“The Rocky Horror Show” is usually brought to the stage around Halloween, but Fabrefaction Theatre has given the whole thing a peppermint-flavored twist by rolling out its production at Christmastime. It’s an appealing option: When audiences have had enough of Handel’s Hallelujahs, Scrooge’s humbugs, and ballerinas en pointe in sugar-coated candy kingdoms, they can balance things out by singing along with sweet transvestites in bustiers doing the Time Warp. Works for me.
Fabrefaction’s show is being billed as a Christmas-themed “Rocky Horror,” and although the set and costumes in artistic director Christina Hoff’s production have a Yuletide theme, the bulk of the script and songs remain unchanged. The production is actually a pretty straightforward (if that’s the right word) “Rocky Horror.” It’s energetic and funny, and it carries the right amount of chaos and weirdness.
I imagine that by now nearly everyone on the planet (Janet) has seen the show or movie at least once, but for those who haven’t: it’s a mash-up of ’40s and ’50s horror movie tropes with cross-dressing, sexual liberation, and really great, super-catchy rock songs. The film based on the 1973 stage show became a cult classic when it was shown as a midnight movie and audience members began speaking back to the screen and bringing objects to make it an interactive event, like water pistols to shoot during a rain scene.
Participation became a point of contention with my regular theater companion who refused to go because he was scared he’d be forced to put on a feather boa and dance the Time Warp or something. I can report back: participation at Fabrefaction’s production is welcomed but not mandatory.
Tim Curry owned the part of Frank N. Furter in the original show and in the movie so thoroughly that stage actors often feel constrained to imitate him or else they go in the opposite direction: they self-consciously try to innovate (Frank can be bald! Female! Pathologically shy!). Newcomer Jake Mullen strikes a nice balance between homage to the iconic performance and staking out a bit of new territory: his singing style, inflection, and humor remain uniquely his own. His look in act one, I thought, was a little too Curry. The red wig he wore for his curtain call was by far Mullen’s best look: it should have made an appearance earlier in the show, if not throughout.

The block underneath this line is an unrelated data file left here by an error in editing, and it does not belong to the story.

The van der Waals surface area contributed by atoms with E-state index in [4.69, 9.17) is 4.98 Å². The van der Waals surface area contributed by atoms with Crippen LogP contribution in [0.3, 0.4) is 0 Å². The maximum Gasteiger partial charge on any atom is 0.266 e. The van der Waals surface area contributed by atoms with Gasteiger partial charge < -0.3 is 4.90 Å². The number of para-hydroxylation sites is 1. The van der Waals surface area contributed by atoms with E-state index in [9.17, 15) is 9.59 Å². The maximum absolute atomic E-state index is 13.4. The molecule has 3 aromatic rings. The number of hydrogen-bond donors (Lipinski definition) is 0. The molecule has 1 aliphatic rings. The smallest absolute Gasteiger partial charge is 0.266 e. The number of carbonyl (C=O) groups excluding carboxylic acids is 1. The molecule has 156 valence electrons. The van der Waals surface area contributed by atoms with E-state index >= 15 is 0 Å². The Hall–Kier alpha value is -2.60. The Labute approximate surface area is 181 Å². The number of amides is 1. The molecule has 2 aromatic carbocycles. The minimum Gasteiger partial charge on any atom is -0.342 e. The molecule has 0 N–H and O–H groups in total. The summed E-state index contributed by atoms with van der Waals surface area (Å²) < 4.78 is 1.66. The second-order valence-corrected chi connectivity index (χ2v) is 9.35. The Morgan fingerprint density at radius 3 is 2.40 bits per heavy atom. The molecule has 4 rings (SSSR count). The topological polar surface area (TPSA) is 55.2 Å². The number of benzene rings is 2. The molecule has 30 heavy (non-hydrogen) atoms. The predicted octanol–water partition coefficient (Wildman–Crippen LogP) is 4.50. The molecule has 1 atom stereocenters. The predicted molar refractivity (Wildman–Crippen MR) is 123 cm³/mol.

The band sounded great, but they could have turned it up a notch. It doesn’t have to go all the way to “11,” but the music needed more of a rough live sound, more chaotic rock’n’roll edge and bite. Some of the up-tempo songs seemed rushed, too. Slow it down and crank it up.
But for the most part, Fabrefaction’s “Rocky Horror” evokes the late-night amorphous weirdness that makes for a memorable production. If the mood hits you right (and the Jell-O shooters they’re selling in the lobby can help) “Rocky Horror” is great Christmas entertainment. It may not be a production you’ll remember for groundbreaking innovations, but everything seems just as it should be: Frank is wild, Rocky is cute, Brad and Janet are square. If anything, it’s a production that serves to demonstrate that the show’s unconventional conventions can be every bit as robust and timelessly effective as those of “A Christmas Carol” or “The Nutcracker.”